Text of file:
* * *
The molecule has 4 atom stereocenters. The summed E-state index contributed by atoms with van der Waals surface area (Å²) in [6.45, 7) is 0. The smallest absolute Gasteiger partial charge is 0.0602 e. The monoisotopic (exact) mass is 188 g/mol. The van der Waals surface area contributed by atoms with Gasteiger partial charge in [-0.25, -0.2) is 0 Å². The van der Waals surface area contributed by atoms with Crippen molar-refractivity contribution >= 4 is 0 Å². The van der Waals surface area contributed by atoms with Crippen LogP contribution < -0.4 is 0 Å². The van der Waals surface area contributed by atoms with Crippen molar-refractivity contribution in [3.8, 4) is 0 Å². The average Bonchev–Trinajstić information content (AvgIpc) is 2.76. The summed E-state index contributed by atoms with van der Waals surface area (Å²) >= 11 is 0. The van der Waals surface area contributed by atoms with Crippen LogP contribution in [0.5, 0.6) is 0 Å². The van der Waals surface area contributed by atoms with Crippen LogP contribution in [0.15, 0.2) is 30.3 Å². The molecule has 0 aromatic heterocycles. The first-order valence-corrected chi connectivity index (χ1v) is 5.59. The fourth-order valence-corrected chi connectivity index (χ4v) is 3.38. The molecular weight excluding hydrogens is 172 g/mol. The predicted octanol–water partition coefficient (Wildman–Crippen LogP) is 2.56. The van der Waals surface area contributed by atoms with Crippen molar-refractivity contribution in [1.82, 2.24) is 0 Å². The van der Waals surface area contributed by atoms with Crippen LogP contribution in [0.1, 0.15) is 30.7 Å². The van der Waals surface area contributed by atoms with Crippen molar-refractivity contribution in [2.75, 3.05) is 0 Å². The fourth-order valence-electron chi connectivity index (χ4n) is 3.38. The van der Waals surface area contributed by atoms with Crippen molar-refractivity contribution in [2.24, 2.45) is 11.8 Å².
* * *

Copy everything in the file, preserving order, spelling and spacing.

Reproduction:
The molecule has 4 atom stereocenters. The summed E-state index contributed by atoms with van der Waals surface area (Å²) in [6.45, 7) is 0. The smallest absolute Gasteiger partial charge is 0.0602 e. The monoisotopic (exact) mass is 188 g/mol. The van der Waals surface area contributed by atoms with Gasteiger partial charge in [-0.25, -0.2) is 0 Å². The van der Waals surface area contributed by atoms with Crippen molar-refractivity contribution >= 4 is 0 Å². The van der Waals surface area contributed by atoms with Crippen LogP contribution < -0.4 is 0 Å². The van der Waals surface area contributed by atoms with Crippen molar-refractivity contribution in [3.8, 4) is 0 Å². The average Bonchev–Trinajstić information content (AvgIpc) is 2.76. The summed E-state index contributed by atoms with van der Waals surface area (Å²) >= 11 is 0. The van der Waals surface area contributed by atoms with Crippen LogP contribution in [0.5, 0.6) is 0 Å². The van der Waals surface area contributed by atoms with Crippen LogP contribution in [0.15, 0.2) is 30.3 Å². The molecule has 0 aromatic heterocycles. The first-order valence-corrected chi connectivity index (χ1v) is 5.59. The fourth-order valence-corrected chi connectivity index (χ4v) is 3.38. The molecular weight excluding hydrogens is 172 g/mol. The predicted octanol–water partition coefficient (Wildman–Crippen LogP) is 2.56. The van der Waals surface area contributed by atoms with Crippen molar-refractivity contribution in [1.82, 2.24) is 0 Å². The van der Waals surface area contributed by atoms with Crippen LogP contribution in [0.1, 0.15) is 30.7 Å². The van der Waals surface area contributed by atoms with Crippen molar-refractivity contribution in [2.75, 3.05) is 0 Å². The fourth-order valence-electron chi connectivity index (χ4n) is 3.38. The van der Waals surface area contributed by atoms with Crippen molar-refractivity contribution in [2.24, 2.45) is 11.8 Å².